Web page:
Postgraduate Course: Prototyping and design practice: innovation through boundary objects and intermediary devices (DESI11097)
|School||Edinburgh College of Art
||College||College of Humanities and Social Science
|Credit level (Normal year taken)||SCQF Level 11 (Postgraduate)
||Availability||Not available to visiting students
|Summary||This Semester 2 course will introduce you to techniques and methods of iterative prototyping, often used in the process of designing innovative products and service solutions. The course will encourage you to develop a deeper understanding of the dual roles objects and artefacts play as boundary objects and intermediary devices when employed as models and prototypes during practices focussing on people-centred design.
relevant in particular to disciplines in product design.
Prototyping and making are essential methods in the design process, particularly those designers engaged in developing new products and services. Learning to prototype quickly and effectively is an important skill which you will develop in this course. Equally important is understanding how to assess your own work and whether it successfully addresses established criteria leading to preferential directions for design futures.
A product design methodology focussed on prototyping and making employs two distinct perpectives: generation and iteration. Generation follows an apriori schema or set of criteria whereby multiple responses or interpretations are generated; relational assessment of outputs against criteria are done following generation of various alternative proposals. Iteration follows incremental changes to precedent artefacts, where constant testing against established criteria, slowly and incrementally, allows for the reduction in error and increase of success over successive courses of action.
The course examines the relationship of these two types of prototypical development in tandem, investigating the nature of generation and iteration through understanding prototypes as "boundary objects" (Star & Griesemer) and "intermediary objects" (Vinck & Boujut). This understanding provides insight into ways that artefacts allow for the exchange of knowledge across worlds of participants (crossing boundaries) as well as allowing for the propagation of artefact knowledge across time (acting as intermediary steps over project trajectories).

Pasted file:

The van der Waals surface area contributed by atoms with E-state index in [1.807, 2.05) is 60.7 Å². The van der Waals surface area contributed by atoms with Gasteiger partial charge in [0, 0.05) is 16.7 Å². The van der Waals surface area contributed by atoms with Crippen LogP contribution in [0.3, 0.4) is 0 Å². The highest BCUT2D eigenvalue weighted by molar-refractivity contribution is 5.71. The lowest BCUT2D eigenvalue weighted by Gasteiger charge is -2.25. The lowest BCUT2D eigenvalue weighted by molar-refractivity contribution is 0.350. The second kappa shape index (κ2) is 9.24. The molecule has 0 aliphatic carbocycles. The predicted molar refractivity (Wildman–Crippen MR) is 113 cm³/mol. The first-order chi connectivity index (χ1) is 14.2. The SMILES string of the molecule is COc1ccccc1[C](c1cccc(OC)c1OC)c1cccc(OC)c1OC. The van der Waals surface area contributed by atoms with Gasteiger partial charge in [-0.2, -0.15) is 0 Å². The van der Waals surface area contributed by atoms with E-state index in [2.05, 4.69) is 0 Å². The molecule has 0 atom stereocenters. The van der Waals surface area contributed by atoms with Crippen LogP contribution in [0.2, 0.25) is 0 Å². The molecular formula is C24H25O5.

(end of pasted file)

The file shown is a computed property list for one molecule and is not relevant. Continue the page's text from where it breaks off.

Students will examine this theoretical underpinning through extensive practical exercises which:
- requires the generation of multiple prototypes constructed around a personally led theme
- makes explicit a set of criteria for determining which artefacts generated respond and best address the challenges associated with the theme
- requires further iterative development of a selection of generated prototypes leading to the "best fit" possible to the design criteria previously established
Entry Requirements (not applicable to Visiting Students)
||Other requirements|| None
Course Delivery Information
|Academic year 2017/18, Not available to visiting students (SS1)
|Learning and Teaching activities (Further Info)
Lecture Hours 4,
Seminar/Tutorial Hours 4,
Supervised Practical/Workshop/Studio Hours 12,
Formative Assessment Hours 2,
Programme Level Learning and Teaching Hours 4,
Directed Learning and Independent Learning Hours
|Additional Information (Learning and Teaching)
Supervised Practicals will be taught in groups.
|Assessment (Further Info)
|Additional Information (Assessment)